– When you can easily do 25 reps of feet elevated dip, try doing Hindu pushup dips.
– When you can easily do 30 reps of Hindu pushup dips, try adding weight by holding a dumbbell between your feet.
Muscles worked during the Bodyweight dips.
– Chest – the primary muscle worked during dips is the pectoralis major, which is the large muscle on the front of your chest
– Shoulders – the deltoids are the muscles on the top of your shoulders and are worked during dips
8 Tips for improving how to do bodyweight dips
#1- If you find that you can’t lower yourself all the way down, place your feet further apart to increase stability
#2 – Keep your back close to the bench or chair and don’t let it sag
#3 – Don’t bounce out of the bottom of the dip position – this can lead to joint pain
#4 – Use a full range of motion – lower yourself down until your elbows are at about a 90-degree angle and press back up to the starting position
#5 – Don’t lock out your elbows at the top of the dip – this puts unnecessary stress on your joints
#6 – Control the eccentric (lowering) phase of the dip by taking two to three seconds to lower yourself down
#7 – Use a slow and controlled tempo – don’t try to go as fast as possible
#8 – Progress slowly – increase the number of reps before adding weight or increasing the difficulty of the exercise.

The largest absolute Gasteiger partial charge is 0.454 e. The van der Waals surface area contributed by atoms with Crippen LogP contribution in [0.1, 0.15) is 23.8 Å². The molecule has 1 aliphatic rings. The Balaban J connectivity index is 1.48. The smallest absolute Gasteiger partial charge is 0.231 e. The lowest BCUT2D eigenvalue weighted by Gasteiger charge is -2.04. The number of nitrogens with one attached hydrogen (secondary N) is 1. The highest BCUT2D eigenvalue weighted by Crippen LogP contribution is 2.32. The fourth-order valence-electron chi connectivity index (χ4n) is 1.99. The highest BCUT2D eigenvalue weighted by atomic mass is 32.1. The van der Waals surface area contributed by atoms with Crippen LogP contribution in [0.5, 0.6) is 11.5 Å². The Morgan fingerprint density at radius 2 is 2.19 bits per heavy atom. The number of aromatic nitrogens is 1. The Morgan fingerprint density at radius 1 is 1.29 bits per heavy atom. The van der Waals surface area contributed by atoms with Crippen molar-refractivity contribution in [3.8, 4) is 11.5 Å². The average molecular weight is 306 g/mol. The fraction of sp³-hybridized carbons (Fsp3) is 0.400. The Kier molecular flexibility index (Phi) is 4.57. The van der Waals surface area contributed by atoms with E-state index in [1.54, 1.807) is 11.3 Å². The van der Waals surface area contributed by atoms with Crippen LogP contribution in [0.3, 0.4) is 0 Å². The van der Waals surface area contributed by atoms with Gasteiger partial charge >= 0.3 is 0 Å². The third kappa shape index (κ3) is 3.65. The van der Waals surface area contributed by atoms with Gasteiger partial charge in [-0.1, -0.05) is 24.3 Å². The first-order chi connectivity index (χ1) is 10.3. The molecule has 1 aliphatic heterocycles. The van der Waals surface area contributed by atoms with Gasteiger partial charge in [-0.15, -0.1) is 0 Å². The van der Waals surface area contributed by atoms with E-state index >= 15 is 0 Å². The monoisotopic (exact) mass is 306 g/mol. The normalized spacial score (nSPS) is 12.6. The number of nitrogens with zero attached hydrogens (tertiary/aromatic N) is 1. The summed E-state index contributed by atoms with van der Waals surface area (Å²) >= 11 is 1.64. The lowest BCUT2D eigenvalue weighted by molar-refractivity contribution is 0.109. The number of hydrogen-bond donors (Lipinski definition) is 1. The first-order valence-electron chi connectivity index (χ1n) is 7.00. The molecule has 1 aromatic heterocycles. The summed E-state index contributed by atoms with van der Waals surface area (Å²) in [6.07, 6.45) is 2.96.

Frequently asked questions
Q: How many reps should I do?
A: Start with eight to ten reps and work your way up to twelve to fifteen.
Q: What if I can’t do a full dip?
A: Try doing bent knee dips until you can do full dips.
Q: Can I do bodyweight dips if I have shoulder pain?
A: Check with your doctor to see if dips are appropriate for you. If they are, start with bent knee dips until you can do full dips with no pain.
Q: What if I can’t do bodyweight dips?
A: Try doing feet elevated dips until you can do bench dips with no pain.
Q: What is the best way to progress in bodyweight dips?
A: The best way to progress is to increase the number of reps before adding weight or increasing the difficulty of the exercise., remember you can perform bodyweight dips at home with ease.
Q: Can I do dips every day?
A: No, you should only do dips two to three times per week. Doing them more often can lead to joint pain and overuse injuries.
Q: What other exercises can I do to improve my body weight dips?
A: Some other exercises you can do are triceps extensions, overhead press, and close grip bench press. These exercises will help strengthen your triceps and shoulders, which will make dips easier.
Bodyweight Dips are a great way to strengthen your chest, shoulders and triceps muscles. They can be done anywhere with no equipment needed and can be progressed to increase the challenge. Start with eight to ten reps and work your way up to twelve to fifteen. Check with your doctor before starting dips if you have shoulder pain.
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Remember to head on over to our other articles, Bodyweight Squats or Bodyweight push up
Owner and author at shortandintense.com , 25 years as a quality and health and safety professional with an in-depth knowledge of functional and corrective exercises. IHoS registered,lead auditor, personal trainer and human movement specialist.